The US government has joined Google and Facebook in criticising a new decree by the Vietnamese state that bans social network users from sharing information and stipulates that international companies must hold servers inside the country.
The 20.4 clause of Decree 72, which is due to become active on 1 September, states that a person's social network page "should be used to provide and exchange information of that individual only; it does not represent other individual or organization, and is not allowed to provide compiled information."
Speaking at a press conference to announce the decree, Vietnam's Deputy Minister of Information and Communications Le Nam Thang claimed that the move has been made in order to prevent the spread of false information.
He also clarified the rather vague wording of the decree, telling reporters: "Personal webpage owners are only allowed to provide their own information, and are prohibited from taking news from media agencies and using that information as if it were their own."
Despite heavy lobbying of the Vietnamese government, which resulted in some of the more extreme proposals being dropped during the drafting process, the US Embassy in Hanoi, along with Google and Facebook, have expressed their disappointment with the final order.
"Fundamental freedoms apply online just as they do offline," the embassy said in a statement. "We are deeply concerned by the decree's provisions that appear to limit the types of information individuals can share via personal social media accounts and on websites."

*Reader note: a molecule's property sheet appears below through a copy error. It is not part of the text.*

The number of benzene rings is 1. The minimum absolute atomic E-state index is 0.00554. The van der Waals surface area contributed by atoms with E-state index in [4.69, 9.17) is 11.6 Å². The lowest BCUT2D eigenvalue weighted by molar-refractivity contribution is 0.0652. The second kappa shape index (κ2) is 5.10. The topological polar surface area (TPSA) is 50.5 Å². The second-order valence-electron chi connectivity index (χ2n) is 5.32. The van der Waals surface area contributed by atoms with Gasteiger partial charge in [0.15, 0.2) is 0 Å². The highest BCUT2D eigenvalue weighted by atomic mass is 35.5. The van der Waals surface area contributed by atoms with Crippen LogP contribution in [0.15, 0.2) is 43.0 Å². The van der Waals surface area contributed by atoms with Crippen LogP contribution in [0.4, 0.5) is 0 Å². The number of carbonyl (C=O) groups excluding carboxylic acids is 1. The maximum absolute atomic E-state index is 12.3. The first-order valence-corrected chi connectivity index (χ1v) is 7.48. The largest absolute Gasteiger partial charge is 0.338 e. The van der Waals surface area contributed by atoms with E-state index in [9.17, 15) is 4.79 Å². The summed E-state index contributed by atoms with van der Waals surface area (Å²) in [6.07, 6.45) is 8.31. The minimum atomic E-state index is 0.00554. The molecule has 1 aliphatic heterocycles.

Asia Internet Coalition, an industry grouping representing Google, Facebook and other Internet companies in the region, said: "We believe that the decree will negatively affect Vietnam's Internet ecosystem. In the long term, the decree will stifle innovation and discourage businesses from operating in Vietnam."
Forcing foreign companies to hold some servers in the country would give the government greater power and influence over their activities.
Decree 72, which also prohibits the posting of material that "opposes" the Socialist Republic of Vietnam or "harms national security", is part of a wider crackdown on dissent in the country, where the communist rulers are growing increasingly weary of the Internet and social media.
However, a Vietnamese government representative insisted that the decree had been "misunderstood."
"We never ban people from sharing information or linking news from websites. It was totally misunderstood," Nguyen Thanh Huyen, head of Vietnam's Online Information Section, told Reuters.
A large proportion of the 46 people arrested in Vietnam for breaking political dissent laws this year have been bloggers, including the prominent Pham Viet Dao, who ran a blog that was critical of government leaders and policies. He has been charged with "abusing democratic freedoms".